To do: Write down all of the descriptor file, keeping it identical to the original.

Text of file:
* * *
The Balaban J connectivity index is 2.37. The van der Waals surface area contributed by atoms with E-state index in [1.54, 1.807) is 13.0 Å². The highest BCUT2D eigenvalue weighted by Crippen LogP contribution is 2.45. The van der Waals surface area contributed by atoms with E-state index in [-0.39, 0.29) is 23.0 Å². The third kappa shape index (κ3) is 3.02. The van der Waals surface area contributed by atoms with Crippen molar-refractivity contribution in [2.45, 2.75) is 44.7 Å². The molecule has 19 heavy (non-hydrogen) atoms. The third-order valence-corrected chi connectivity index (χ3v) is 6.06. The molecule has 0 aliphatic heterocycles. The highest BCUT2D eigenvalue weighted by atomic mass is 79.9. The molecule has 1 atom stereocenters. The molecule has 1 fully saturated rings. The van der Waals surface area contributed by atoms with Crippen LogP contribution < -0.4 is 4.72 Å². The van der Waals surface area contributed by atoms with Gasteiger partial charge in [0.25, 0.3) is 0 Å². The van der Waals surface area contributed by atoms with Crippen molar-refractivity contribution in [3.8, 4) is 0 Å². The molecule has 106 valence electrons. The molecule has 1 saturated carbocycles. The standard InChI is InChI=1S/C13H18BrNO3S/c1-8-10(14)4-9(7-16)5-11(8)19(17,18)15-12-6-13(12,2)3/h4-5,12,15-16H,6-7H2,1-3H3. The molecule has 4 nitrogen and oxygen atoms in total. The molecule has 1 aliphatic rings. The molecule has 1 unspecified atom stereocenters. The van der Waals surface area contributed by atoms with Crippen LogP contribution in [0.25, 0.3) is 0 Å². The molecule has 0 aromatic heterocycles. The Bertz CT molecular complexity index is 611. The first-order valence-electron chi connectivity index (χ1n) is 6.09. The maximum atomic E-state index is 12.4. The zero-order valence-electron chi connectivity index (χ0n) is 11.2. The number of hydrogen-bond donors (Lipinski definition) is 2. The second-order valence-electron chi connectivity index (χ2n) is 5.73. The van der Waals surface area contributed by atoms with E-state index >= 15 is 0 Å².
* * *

The Balaban J connectivity index is 2.37. The van der Waals surface area contributed by atoms with E-state index in [1.54, 1.807) is 13.0 Å². The highest BCUT2D eigenvalue weighted by Crippen LogP contribution is 2.45. The van der Waals surface area contributed by atoms with E-state index in [-0.39, 0.29) is 23.0 Å². The third kappa shape index (κ3) is 3.02. The van der Waals surface area contributed by atoms with Crippen molar-refractivity contribution in [2.45, 2.75) is 44.7 Å². The molecule has 19 heavy (non-hydrogen) atoms. The third-order valence-corrected chi connectivity index (χ3v) is 6.06. The molecule has 0 aliphatic heterocycles. The highest BCUT2D eigenvalue weighted by atomic mass is 79.9. The molecule has 1 atom stereocenters. The molecule has 1 fully saturated rings. The van der Waals surface area contributed by atoms with Crippen LogP contribution < -0.4 is 4.72 Å². The van der Waals surface area contributed by atoms with Gasteiger partial charge in [0.25, 0.3) is 0 Å². The van der Waals surface area contributed by atoms with Crippen molar-refractivity contribution in [3.8, 4) is 0 Å². The molecule has 106 valence electrons. The molecule has 1 saturated carbocycles. The standard InChI is InChI=1S/C13H18BrNO3S/c1-8-10(14)4-9(7-16)5-11(8)19(17,18)15-12-6-13(12,2)3/h4-5,12,15-16H,6-7H2,1-3H3. The molecule has 4 nitrogen and oxygen atoms in total. The molecule has 1 aliphatic rings. The molecule has 1 unspecified atom stereocenters. The van der Waals surface area contributed by atoms with Crippen LogP contribution in [0.25, 0.3) is 0 Å². The molecule has 0 aromatic heterocycles. The Bertz CT molecular complexity index is 611. The first-order valence-electron chi connectivity index (χ1n) is 6.09. The maximum atomic E-state index is 12.4. The zero-order valence-electron chi connectivity index (χ0n) is 11.2. The number of hydrogen-bond donors (Lipinski definition) is 2. The second-order valence-electron chi connectivity index (χ2n) is 5.73. The van der Waals surface area contributed by atoms with E-state index >= 15 is 0 Å².